How to Prevent Winter Sports Injuries - Crozer-Keystone Health System - PA

Published on January 11, 2017

How to Prevent Winter Sports Injuries

How to Prevent Winter Sports Injuries

The most common injuries, including sprains,
strains, dislocations and fractures, happen from
a slip or fall.

Whether your bombing down your favorite triple-black-diamond run or skiing the easiest bunny slope on the mountain, winter sports injuries can happen in the blink of an eye. Last year, more than 246,000 people were treated for injuries related to skiing, snowboarding, ice skating, sledding and tubing. The most common injuries happen from a slip or fall and include sprains, strains, dislocations and fractures.

An ounce of prevention is always worth a pound of cure, so your best strategy is to avoid situations that increase your chances for these types of injuries. Before you bundle up and prepare to hit the slopes, follow this advice:

  • Stretch and warm up: Keep in mind that you’re participating in a sport, even if you’re only sledding down the local hill with your children. Take time to stretch and warm up so that your muscles, ligaments and tendons are flexible. It will help you avoid strains and sprains.
  • Know your limits: You should be physically fit before participating in a winter sport. Since gravity is doing some of the work to get you down the hill in sports such as skiing, it’s easy to overestimate your abilities and take on too much, too fast.
  • Don’t push for that last run: Most winter sports injuries happen at the end of the day when you’re tired and less alert. While it can be tempting to ski one more slope or ice skate for a few more minutes, listen to your body. If you’re tired or sore, it’s time to stop before you suffer an injury.
  • Always bring a friend: Participating in a winter sport alone is not a good idea. If an injury occurs, having someone with you ensures that you’ll receive timely medical treatment. Being injured, immobile and exposed to harsh winter conditions with no one around to assist will compound your problems.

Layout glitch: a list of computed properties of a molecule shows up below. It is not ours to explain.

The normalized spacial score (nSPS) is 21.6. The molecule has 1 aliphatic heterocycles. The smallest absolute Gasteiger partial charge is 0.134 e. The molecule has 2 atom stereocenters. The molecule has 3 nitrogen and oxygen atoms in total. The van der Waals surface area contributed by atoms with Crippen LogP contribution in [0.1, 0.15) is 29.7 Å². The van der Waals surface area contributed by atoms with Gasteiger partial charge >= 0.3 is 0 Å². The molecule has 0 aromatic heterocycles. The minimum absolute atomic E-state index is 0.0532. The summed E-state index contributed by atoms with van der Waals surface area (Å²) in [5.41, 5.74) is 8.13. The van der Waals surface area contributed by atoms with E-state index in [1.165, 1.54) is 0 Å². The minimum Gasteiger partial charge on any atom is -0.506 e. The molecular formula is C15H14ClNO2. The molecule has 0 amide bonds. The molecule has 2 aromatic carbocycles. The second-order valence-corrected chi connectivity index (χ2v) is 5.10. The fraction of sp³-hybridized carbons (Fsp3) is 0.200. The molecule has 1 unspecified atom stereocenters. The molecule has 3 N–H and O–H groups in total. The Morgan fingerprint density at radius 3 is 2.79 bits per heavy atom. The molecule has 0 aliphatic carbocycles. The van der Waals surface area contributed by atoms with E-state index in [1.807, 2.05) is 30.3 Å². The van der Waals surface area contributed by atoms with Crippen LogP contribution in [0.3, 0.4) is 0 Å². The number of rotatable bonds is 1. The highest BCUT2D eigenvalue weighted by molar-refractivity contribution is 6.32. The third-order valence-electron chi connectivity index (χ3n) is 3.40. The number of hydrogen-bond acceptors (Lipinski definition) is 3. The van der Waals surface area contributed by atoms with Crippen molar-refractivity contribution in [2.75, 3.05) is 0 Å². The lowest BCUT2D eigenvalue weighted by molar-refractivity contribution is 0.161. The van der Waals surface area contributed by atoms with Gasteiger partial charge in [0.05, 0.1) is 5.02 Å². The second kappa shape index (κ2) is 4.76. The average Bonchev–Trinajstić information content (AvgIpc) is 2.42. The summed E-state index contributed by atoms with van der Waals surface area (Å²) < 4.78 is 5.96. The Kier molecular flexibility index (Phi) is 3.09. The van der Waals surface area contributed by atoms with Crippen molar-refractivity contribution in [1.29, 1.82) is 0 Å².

• Take a lesson: If you’re new to a sport or participating after a long hiatus, take a lesson with an expert. They can provide tips and techniques to keep you safe and injury free. They can also help you improve your skills so you’ll get more enjoyment from the sport you’re participating in.
  • Stay alert and be aware of the warning signs: Watch for posted signs warning about the dangers of thin ice and dangerous cliffs. Continually scan the area, even if you’re familiar with the surroundings, for new hazards since your last visit. Never wear headphones or other gear that could restrict your hearing or eyesight.
  • Stay hydrated: Although you may not feel hot since you’ll be outside in the cold, you will still perspire while participating in winter sports. The most common recommendation is to follow the 8x8 rule: eight ounces of water, eight times per day. However, you may need to drink more if your activity level is high. Staying hydrated allows your body to perform optimally and keeps you alert, which will help you avoid situations that lead to injuries.

Even if you take all of these precautions, accidents may still happen. If you suffer an injury while participating in a winter sport, seek immediate medical attention by dialing 911 or by notifying a member of the ski patrol if you’re at a ski resort.

Sports Medicine

Crozer-Keystone's fellowship-trained sports medicine specialists expertly diagnose and treat sports-related injuries to help you return to normal activities. Just as importantly, they teach you preventive methods to keep you in the game and avoid future injuries.

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